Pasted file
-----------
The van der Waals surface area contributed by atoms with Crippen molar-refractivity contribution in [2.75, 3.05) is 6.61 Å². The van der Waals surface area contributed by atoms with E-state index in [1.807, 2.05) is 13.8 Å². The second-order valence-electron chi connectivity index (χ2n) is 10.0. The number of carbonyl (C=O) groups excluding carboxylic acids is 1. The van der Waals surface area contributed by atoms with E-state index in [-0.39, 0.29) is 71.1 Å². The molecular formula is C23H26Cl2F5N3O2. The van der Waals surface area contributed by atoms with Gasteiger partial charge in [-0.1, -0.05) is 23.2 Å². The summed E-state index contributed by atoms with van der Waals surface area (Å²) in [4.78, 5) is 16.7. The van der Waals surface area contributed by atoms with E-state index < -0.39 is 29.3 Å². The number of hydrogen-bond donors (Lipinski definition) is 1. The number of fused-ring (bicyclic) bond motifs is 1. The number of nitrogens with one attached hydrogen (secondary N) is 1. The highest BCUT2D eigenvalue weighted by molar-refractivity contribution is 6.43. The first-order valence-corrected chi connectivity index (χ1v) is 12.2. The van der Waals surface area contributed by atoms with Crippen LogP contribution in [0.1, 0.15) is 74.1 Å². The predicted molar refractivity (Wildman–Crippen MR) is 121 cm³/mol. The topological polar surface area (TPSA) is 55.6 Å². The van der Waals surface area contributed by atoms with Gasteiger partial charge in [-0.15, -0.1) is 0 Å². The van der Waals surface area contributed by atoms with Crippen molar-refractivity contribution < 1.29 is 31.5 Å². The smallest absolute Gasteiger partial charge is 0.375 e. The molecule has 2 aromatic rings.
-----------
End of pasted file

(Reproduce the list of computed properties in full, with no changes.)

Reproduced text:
The van der Waals surface area contributed by atoms with Crippen molar-refractivity contribution in [2.75, 3.05) is 6.61 Å². The van der Waals surface area contributed by atoms with E-state index in [1.807, 2.05) is 13.8 Å². The second-order valence-electron chi connectivity index (χ2n) is 10.0. The number of carbonyl (C=O) groups excluding carboxylic acids is 1. The van der Waals surface area contributed by atoms with E-state index in [-0.39, 0.29) is 71.1 Å². The molecular formula is C23H26Cl2F5N3O2. The van der Waals surface area contributed by atoms with Gasteiger partial charge in [-0.1, -0.05) is 23.2 Å². The summed E-state index contributed by atoms with van der Waals surface area (Å²) in [4.78, 5) is 16.7. The van der Waals surface area contributed by atoms with E-state index < -0.39 is 29.3 Å². The number of hydrogen-bond donors (Lipinski definition) is 1. The number of fused-ring (bicyclic) bond motifs is 1. The number of nitrogens with one attached hydrogen (secondary N) is 1. The highest BCUT2D eigenvalue weighted by molar-refractivity contribution is 6.43. The first-order valence-corrected chi connectivity index (χ1v) is 12.2. The van der Waals surface area contributed by atoms with Crippen LogP contribution in [0.1, 0.15) is 74.1 Å². The predicted molar refractivity (Wildman–Crippen MR) is 121 cm³/mol. The topological polar surface area (TPSA) is 55.6 Å². The van der Waals surface area contributed by atoms with Gasteiger partial charge in [-0.15, -0.1) is 0 Å². The van der Waals surface area contributed by atoms with Crippen molar-refractivity contribution < 1.29 is 31.5 Å². The smallest absolute Gasteiger partial charge is 0.375 e. The molecule has 2 aromatic rings.